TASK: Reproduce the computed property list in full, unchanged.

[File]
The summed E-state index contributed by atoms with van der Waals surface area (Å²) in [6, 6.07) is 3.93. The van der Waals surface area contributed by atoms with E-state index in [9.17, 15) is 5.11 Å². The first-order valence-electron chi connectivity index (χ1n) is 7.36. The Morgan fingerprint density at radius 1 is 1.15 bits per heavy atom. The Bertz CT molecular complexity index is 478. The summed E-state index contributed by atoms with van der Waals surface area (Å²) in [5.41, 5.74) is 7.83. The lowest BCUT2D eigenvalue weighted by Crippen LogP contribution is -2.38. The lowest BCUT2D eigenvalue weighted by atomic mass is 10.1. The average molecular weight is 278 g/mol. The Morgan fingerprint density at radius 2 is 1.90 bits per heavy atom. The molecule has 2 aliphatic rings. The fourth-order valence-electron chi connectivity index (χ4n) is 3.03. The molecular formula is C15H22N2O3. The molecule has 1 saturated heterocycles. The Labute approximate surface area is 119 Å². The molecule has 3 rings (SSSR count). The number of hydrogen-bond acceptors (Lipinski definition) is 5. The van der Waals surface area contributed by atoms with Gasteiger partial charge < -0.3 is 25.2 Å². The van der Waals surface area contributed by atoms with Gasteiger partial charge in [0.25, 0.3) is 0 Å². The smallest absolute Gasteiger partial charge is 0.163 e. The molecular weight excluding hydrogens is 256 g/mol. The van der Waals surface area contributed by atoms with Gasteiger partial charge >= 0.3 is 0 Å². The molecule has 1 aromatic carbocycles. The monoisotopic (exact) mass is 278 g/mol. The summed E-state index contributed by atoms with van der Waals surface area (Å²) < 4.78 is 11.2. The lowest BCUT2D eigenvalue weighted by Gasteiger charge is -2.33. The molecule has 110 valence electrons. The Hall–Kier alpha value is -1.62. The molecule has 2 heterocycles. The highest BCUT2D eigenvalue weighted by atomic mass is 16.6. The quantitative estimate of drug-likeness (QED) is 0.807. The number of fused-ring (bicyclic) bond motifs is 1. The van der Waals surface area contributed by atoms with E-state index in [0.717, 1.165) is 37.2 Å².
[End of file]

The summed E-state index contributed by atoms with van der Waals surface area (Å²) in [6, 6.07) is 3.93. The van der Waals surface area contributed by atoms with E-state index in [9.17, 15) is 5.11 Å². The first-order valence-electron chi connectivity index (χ1n) is 7.36. The Morgan fingerprint density at radius 1 is 1.15 bits per heavy atom. The Bertz CT molecular complexity index is 478. The summed E-state index contributed by atoms with van der Waals surface area (Å²) in [5.41, 5.74) is 7.83. The lowest BCUT2D eigenvalue weighted by Crippen LogP contribution is -2.38. The lowest BCUT2D eigenvalue weighted by atomic mass is 10.1. The average molecular weight is 278 g/mol. The Morgan fingerprint density at radius 2 is 1.90 bits per heavy atom. The molecule has 2 aliphatic rings. The fourth-order valence-electron chi connectivity index (χ4n) is 3.03. The molecular formula is C15H22N2O3. The molecule has 1 saturated heterocycles. The Labute approximate surface area is 119 Å². The molecule has 3 rings (SSSR count). The number of hydrogen-bond acceptors (Lipinski definition) is 5. The van der Waals surface area contributed by atoms with Gasteiger partial charge < -0.3 is 25.2 Å². The van der Waals surface area contributed by atoms with Gasteiger partial charge in [0.25, 0.3) is 0 Å². The smallest absolute Gasteiger partial charge is 0.163 e. The molecular weight excluding hydrogens is 256 g/mol. The van der Waals surface area contributed by atoms with Gasteiger partial charge >= 0.3 is 0 Å². The molecule has 1 aromatic carbocycles. The monoisotopic (exact) mass is 278 g/mol. The summed E-state index contributed by atoms with van der Waals surface area (Å²) < 4.78 is 11.2. The lowest BCUT2D eigenvalue weighted by Gasteiger charge is -2.33. The molecule has 110 valence electrons. The Hall–Kier alpha value is -1.62. The molecule has 2 heterocycles. The highest BCUT2D eigenvalue weighted by atomic mass is 16.6. The quantitative estimate of drug-likeness (QED) is 0.807. The number of fused-ring (bicyclic) bond motifs is 1. The van der Waals surface area contributed by atoms with E-state index in [0.717, 1.165) is 37.2 Å².